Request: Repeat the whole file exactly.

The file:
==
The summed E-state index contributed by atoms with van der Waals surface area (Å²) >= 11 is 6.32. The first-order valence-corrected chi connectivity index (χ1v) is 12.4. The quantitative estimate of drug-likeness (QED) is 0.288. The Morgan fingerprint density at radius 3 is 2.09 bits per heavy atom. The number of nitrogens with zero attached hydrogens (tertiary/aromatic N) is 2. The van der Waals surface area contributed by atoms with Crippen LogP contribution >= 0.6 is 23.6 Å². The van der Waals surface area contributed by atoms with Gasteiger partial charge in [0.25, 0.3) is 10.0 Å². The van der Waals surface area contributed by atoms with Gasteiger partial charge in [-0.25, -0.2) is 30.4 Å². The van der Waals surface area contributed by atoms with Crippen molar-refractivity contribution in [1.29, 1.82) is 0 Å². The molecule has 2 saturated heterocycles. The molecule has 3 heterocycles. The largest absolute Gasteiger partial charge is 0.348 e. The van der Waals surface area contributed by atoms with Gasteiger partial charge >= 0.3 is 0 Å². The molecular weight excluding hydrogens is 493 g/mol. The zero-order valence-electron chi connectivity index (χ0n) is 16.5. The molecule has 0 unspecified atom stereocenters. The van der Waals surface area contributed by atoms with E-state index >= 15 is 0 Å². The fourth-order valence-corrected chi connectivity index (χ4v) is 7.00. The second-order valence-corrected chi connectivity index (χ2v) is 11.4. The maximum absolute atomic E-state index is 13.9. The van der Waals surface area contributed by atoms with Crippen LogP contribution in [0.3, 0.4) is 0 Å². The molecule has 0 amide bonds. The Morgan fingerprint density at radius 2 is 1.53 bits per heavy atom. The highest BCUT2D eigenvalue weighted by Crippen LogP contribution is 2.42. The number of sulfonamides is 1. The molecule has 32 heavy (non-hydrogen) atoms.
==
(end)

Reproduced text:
The summed E-state index contributed by atoms with van der Waals surface area (Å²) >= 11 is 6.32. The first-order valence-corrected chi connectivity index (χ1v) is 12.4. The quantitative estimate of drug-likeness (QED) is 0.288. The Morgan fingerprint density at radius 3 is 2.09 bits per heavy atom. The number of nitrogens with zero attached hydrogens (tertiary/aromatic N) is 2. The van der Waals surface area contributed by atoms with Crippen LogP contribution >= 0.6 is 23.6 Å². The van der Waals surface area contributed by atoms with Gasteiger partial charge in [0.25, 0.3) is 10.0 Å². The van der Waals surface area contributed by atoms with Gasteiger partial charge in [-0.25, -0.2) is 30.4 Å². The van der Waals surface area contributed by atoms with Crippen molar-refractivity contribution in [1.29, 1.82) is 0 Å². The molecule has 2 saturated heterocycles. The molecule has 3 heterocycles. The largest absolute Gasteiger partial charge is 0.348 e. The van der Waals surface area contributed by atoms with Gasteiger partial charge >= 0.3 is 0 Å². The molecular weight excluding hydrogens is 493 g/mol. The zero-order valence-electron chi connectivity index (χ0n) is 16.5. The molecule has 0 unspecified atom stereocenters. The van der Waals surface area contributed by atoms with E-state index >= 15 is 0 Å². The fourth-order valence-corrected chi connectivity index (χ4v) is 7.00. The second-order valence-corrected chi connectivity index (χ2v) is 11.4. The maximum absolute atomic E-state index is 13.9. The van der Waals surface area contributed by atoms with Crippen LogP contribution in [0.3, 0.4) is 0 Å². The molecule has 0 amide bonds. The Morgan fingerprint density at radius 2 is 1.53 bits per heavy atom. The highest BCUT2D eigenvalue weighted by Crippen LogP contribution is 2.42. The number of sulfonamides is 1. The molecule has 32 heavy (non-hydrogen) atoms.